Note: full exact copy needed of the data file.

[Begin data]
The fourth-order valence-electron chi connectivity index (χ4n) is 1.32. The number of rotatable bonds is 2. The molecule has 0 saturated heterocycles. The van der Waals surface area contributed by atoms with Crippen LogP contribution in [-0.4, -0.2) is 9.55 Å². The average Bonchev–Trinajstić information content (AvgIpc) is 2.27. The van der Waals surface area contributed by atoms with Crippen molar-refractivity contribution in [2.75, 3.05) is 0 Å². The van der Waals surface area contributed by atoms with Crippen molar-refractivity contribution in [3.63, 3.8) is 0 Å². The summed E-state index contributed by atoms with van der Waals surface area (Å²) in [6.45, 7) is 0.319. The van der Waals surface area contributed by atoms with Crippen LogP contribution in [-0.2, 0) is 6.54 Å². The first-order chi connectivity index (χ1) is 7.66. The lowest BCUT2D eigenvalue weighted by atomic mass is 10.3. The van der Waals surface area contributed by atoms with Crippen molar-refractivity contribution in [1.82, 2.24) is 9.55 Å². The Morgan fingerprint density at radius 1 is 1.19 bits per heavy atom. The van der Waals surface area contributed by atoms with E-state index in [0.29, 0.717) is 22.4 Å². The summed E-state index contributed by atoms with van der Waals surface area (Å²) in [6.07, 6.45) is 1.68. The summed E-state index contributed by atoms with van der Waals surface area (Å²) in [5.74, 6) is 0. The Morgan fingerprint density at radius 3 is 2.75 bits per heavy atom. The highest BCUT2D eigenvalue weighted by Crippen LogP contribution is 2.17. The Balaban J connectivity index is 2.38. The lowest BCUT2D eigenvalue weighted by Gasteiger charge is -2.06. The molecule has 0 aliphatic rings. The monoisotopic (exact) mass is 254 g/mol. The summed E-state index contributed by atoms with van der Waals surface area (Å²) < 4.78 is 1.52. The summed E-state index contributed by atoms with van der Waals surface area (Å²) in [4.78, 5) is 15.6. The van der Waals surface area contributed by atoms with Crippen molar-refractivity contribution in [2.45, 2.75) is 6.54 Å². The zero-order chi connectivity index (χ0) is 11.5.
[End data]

The fourth-order valence-electron chi connectivity index (χ4n) is 1.32. The number of rotatable bonds is 2. The molecule has 0 saturated heterocycles. The van der Waals surface area contributed by atoms with Crippen LogP contribution in [-0.4, -0.2) is 9.55 Å². The average Bonchev–Trinajstić information content (AvgIpc) is 2.27. The van der Waals surface area contributed by atoms with Crippen molar-refractivity contribution in [2.75, 3.05) is 0 Å². The van der Waals surface area contributed by atoms with Crippen molar-refractivity contribution in [3.63, 3.8) is 0 Å². The summed E-state index contributed by atoms with van der Waals surface area (Å²) in [6.45, 7) is 0.319. The van der Waals surface area contributed by atoms with Crippen LogP contribution in [-0.2, 0) is 6.54 Å². The first-order chi connectivity index (χ1) is 7.66. The lowest BCUT2D eigenvalue weighted by atomic mass is 10.3. The van der Waals surface area contributed by atoms with Crippen molar-refractivity contribution in [1.82, 2.24) is 9.55 Å². The Morgan fingerprint density at radius 1 is 1.19 bits per heavy atom. The van der Waals surface area contributed by atoms with E-state index in [0.29, 0.717) is 22.4 Å². The summed E-state index contributed by atoms with van der Waals surface area (Å²) in [6.07, 6.45) is 1.68. The summed E-state index contributed by atoms with van der Waals surface area (Å²) in [5.74, 6) is 0. The Morgan fingerprint density at radius 3 is 2.75 bits per heavy atom. The highest BCUT2D eigenvalue weighted by Crippen LogP contribution is 2.17. The Balaban J connectivity index is 2.38. The lowest BCUT2D eigenvalue weighted by Gasteiger charge is -2.06. The molecule has 0 aliphatic rings. The monoisotopic (exact) mass is 254 g/mol. The summed E-state index contributed by atoms with van der Waals surface area (Å²) < 4.78 is 1.52. The summed E-state index contributed by atoms with van der Waals surface area (Å²) in [4.78, 5) is 15.6. The van der Waals surface area contributed by atoms with Crippen molar-refractivity contribution in [2.45, 2.75) is 6.54 Å². The zero-order chi connectivity index (χ0) is 11.5.